Dancing in the Mosque: An Afghan Mother's Letter to Her Son
Homeira Qaderi’s Dancing in the Mosque starts with a mother’s “Once Upon a Time” folkloric Afghan fable for her son about a magical lamp that will grant his wishes. But then she writes about the harsh realities of her life of war, oppression, poverty, and heartache. And about why his mother is in exile, living in California and forbidden to see her only son.
Qaderi is a rebellious young girl in the brutally patriarchal culture and of her generation “of dejected and disgruntled youth, waiting forever for dreams that will never come true.” She grows up in perpetually war-torn region of Afghanistan, during the Russian occupation and when those tanks and the country plunge into civil war as different factions take over and the mujahedeen seize her town. Women are forbidden to be out in public and are considered the property of their husband, father, or religious elder. After the Taliban seizes the town and closes the schools, girls and women are ordered to read only the Quran and forbidden to go unescorted by a male after they reach puberty.
Young women are consigned to spend their time embroidering, studying the Quran, and waiting to hear their fates in arranged marriages, often bartered to much older men of wealth.
Qaderi rejects that fate and secretly starts to teach the other girls how to read and write in the makeshift tent as the women’s mosque, where they are only supposed to be studying the Quran. To avoid being caught learning other things by Taliban patrols, the students are ready to recite sacred prayers when Qaderi signals them. She is so committed to teaching that she even lets some boys in the class, also forced to study only Islamic law and Islamic militancy.
Her classes are discovered by a Taliban conscripted soldier, but he keeps it quiet. He becomes a sort of lookout, and they strike up a furtive friendship. Later, when she expresses her anger at the Taliban oppression, the youth tells her he was forced to join. He tells her he couldn’t read or write and desperately wants to write to his mother to tell her how he is doing.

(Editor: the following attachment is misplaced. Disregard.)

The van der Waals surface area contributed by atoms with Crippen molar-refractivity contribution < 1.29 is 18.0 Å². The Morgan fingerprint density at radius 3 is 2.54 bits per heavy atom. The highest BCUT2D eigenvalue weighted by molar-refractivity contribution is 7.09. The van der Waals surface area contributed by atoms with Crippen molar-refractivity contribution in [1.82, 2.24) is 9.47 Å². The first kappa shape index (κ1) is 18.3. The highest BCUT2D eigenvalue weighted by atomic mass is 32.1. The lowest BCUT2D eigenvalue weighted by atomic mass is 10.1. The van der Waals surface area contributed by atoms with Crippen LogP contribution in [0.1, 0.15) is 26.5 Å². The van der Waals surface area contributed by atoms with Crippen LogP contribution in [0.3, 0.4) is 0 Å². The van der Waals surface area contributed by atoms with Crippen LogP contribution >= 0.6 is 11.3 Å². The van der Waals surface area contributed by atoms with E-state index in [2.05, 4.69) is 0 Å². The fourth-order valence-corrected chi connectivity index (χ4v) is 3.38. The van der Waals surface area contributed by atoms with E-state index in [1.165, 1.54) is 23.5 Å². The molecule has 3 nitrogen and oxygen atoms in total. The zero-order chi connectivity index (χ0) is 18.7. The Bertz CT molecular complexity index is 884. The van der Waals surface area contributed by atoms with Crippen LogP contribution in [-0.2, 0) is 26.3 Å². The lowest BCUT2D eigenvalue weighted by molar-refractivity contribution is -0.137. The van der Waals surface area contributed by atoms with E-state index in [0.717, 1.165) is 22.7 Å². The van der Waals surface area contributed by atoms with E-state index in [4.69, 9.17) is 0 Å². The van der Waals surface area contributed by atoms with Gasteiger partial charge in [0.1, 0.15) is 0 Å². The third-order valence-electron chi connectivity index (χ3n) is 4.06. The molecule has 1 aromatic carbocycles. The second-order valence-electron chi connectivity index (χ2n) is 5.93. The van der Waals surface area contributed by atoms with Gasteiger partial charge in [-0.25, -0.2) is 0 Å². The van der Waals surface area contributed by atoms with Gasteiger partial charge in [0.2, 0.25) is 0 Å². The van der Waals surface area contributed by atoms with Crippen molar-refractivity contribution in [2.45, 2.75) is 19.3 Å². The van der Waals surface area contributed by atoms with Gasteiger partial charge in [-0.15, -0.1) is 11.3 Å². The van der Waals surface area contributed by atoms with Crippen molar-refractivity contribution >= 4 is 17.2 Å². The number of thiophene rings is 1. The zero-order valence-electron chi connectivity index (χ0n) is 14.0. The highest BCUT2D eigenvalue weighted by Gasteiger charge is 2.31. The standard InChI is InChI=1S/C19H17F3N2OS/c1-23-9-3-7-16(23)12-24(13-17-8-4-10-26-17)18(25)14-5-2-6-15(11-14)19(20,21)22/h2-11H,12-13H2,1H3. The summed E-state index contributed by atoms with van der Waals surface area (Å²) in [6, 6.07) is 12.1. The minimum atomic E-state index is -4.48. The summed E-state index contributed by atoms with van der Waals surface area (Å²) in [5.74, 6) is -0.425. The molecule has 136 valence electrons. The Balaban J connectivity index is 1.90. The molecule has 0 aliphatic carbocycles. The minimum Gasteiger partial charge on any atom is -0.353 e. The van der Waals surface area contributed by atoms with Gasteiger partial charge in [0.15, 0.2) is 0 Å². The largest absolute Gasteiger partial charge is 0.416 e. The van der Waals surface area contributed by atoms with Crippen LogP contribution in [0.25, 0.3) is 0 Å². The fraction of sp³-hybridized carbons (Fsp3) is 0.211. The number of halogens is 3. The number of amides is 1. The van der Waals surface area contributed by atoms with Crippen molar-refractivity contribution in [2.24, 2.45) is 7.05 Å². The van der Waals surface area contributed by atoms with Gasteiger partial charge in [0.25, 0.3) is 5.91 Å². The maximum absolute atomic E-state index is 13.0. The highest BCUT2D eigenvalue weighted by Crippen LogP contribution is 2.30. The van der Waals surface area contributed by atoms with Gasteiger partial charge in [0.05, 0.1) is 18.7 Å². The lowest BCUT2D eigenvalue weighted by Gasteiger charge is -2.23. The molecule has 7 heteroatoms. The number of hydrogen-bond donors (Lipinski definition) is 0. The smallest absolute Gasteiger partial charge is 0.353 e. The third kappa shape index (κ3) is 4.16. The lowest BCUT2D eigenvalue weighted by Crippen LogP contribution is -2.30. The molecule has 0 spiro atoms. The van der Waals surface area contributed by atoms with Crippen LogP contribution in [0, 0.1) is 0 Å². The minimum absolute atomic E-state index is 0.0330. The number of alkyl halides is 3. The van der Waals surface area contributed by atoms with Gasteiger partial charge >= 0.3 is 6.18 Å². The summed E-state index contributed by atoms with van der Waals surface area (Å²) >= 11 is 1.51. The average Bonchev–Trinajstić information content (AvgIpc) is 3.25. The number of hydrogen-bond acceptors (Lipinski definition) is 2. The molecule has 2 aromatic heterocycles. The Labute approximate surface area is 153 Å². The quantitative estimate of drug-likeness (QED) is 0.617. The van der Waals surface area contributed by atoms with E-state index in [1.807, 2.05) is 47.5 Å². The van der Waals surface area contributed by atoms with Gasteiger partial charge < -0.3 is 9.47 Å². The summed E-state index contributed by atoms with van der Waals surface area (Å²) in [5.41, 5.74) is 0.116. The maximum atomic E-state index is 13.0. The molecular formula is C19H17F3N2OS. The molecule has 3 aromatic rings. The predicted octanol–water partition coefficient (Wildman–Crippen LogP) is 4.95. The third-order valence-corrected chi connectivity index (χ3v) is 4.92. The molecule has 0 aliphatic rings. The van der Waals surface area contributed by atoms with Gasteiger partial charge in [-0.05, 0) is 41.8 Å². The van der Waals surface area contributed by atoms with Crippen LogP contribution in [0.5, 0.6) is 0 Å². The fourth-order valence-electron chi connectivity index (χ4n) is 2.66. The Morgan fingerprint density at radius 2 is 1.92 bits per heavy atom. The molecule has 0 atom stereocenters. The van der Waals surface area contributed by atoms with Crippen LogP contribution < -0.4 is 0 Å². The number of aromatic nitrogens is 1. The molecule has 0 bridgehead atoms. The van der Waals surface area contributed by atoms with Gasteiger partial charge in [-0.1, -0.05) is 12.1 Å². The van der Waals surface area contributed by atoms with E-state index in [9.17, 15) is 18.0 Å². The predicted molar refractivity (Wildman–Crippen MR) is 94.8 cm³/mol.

Predictably, as more girls start to come to the makeshift tent classroom, it is more at risk of being exposed, so Qaderi switches her classes to the women’s bathhouse that is decidedly more private.
She rallies for her students to petition the ruling Amir to reopen the town’s schools. A small band marches to his compound to protest but is stopped at the gates by soldiers who threaten their lives and order them back to their homes.
Qaderi gives an unflinching account of her family members and friends as they live in constant fear of being tortured, killed, or disappeared. Qaderi writes of the closeness of her brothers and sisters and the courage of her parents, who nurture the quest for their daughter to “tell her stories,” as they try to protect her from the dire realities of their lives.
Even in the constant environment of violence and oppression, the girls and women seize moments of joy, breaking out in traditional dances in the bathhouse/classroom, despite the brutalities of a patriarchal clerics who oppress and forbid any form of equality for Afghan women. Qaderi recounts two incidents of being stalked and physically assaulted by elder men in her neighborhood when she is a teenager.
At age 17, Qaderi is about to be forced into a marriage to a Taliban commander, but the wedding is delayed when he is sent to a military hotspot. Then she is betrothed to a young, Afghan businessman with more liberated views of women’s roles. He is able to build their life in Tehran, Iran, that was for a time a more liberated city. Qaderi becomes a full-fledged teacher and starts to publish her books.
Her husband decides to move to Afghanistan to pursue a political career; once there he embraces the strictures of Islamic repression of women’s roles. When he tells her he will be taking a second wife, something she refuses to accept, he declares they are divorced just by saying the word three times. And he and the state forbid her to have any contact with her infant son.
Qaderi seeks asylum in the US. Now an internationally acclaimed author, she continues to be a vocal activist for women’s rights in Afghanistan. This is the author’s first book published in English.
Qaderi’s escape to freedom comes at the terrible cost of being ripped from her newborn child. It is ultimately a gut-wrenching journey of courage and sacrifice. Dancing in the Mosque is a very private memoir addressed to her son, published as an open letter to him because it may be the only way he will eventually know the truth of how their lives have been brutally torn apart.